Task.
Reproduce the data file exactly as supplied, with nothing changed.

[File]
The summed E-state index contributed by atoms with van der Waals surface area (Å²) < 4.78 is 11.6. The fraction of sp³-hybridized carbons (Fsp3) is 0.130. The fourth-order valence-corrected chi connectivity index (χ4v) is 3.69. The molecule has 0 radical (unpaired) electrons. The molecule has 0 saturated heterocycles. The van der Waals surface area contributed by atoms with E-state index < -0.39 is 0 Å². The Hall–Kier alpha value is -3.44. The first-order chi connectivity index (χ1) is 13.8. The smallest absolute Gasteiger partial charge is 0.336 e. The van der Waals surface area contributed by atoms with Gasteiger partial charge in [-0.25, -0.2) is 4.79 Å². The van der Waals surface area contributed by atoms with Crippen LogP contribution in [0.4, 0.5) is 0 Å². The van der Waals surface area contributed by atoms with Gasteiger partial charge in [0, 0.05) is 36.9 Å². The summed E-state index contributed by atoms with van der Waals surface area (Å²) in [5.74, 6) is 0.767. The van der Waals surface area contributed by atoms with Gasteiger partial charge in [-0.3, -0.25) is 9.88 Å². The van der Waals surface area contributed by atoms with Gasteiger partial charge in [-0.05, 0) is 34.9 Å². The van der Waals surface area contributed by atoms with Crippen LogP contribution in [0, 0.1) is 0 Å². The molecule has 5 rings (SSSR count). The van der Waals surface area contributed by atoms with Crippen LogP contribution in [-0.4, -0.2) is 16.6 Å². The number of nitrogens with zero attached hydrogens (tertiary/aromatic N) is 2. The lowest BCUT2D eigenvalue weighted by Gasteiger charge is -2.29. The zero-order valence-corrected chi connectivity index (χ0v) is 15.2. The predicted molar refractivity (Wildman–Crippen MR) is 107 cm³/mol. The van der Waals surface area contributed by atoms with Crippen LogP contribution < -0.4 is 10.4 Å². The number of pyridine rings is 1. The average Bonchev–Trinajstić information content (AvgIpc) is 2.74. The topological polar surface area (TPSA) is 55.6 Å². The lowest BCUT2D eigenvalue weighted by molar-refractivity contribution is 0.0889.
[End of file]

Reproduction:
The summed E-state index contributed by atoms with van der Waals surface area (Å²) < 4.78 is 11.6. The fraction of sp³-hybridized carbons (Fsp3) is 0.130. The fourth-order valence-corrected chi connectivity index (χ4v) is 3.69. The molecule has 0 radical (unpaired) electrons. The molecule has 0 saturated heterocycles. The van der Waals surface area contributed by atoms with E-state index < -0.39 is 0 Å². The Hall–Kier alpha value is -3.44. The first-order chi connectivity index (χ1) is 13.8. The smallest absolute Gasteiger partial charge is 0.336 e. The van der Waals surface area contributed by atoms with Gasteiger partial charge in [-0.25, -0.2) is 4.79 Å². The van der Waals surface area contributed by atoms with Crippen LogP contribution in [0.4, 0.5) is 0 Å². The van der Waals surface area contributed by atoms with Gasteiger partial charge in [0, 0.05) is 36.9 Å². The summed E-state index contributed by atoms with van der Waals surface area (Å²) in [5.74, 6) is 0.767. The van der Waals surface area contributed by atoms with Gasteiger partial charge in [-0.3, -0.25) is 9.88 Å². The van der Waals surface area contributed by atoms with Gasteiger partial charge in [-0.05, 0) is 34.9 Å². The van der Waals surface area contributed by atoms with Crippen LogP contribution in [0, 0.1) is 0 Å². The molecule has 5 rings (SSSR count). The van der Waals surface area contributed by atoms with Crippen LogP contribution in [-0.4, -0.2) is 16.6 Å². The number of nitrogens with zero attached hydrogens (tertiary/aromatic N) is 2. The lowest BCUT2D eigenvalue weighted by Gasteiger charge is -2.29. The zero-order valence-corrected chi connectivity index (χ0v) is 15.2. The predicted molar refractivity (Wildman–Crippen MR) is 107 cm³/mol. The van der Waals surface area contributed by atoms with Crippen LogP contribution < -0.4 is 10.4 Å². The number of pyridine rings is 1. The average Bonchev–Trinajstić information content (AvgIpc) is 2.74. The topological polar surface area (TPSA) is 55.6 Å². The lowest BCUT2D eigenvalue weighted by molar-refractivity contribution is 0.0889.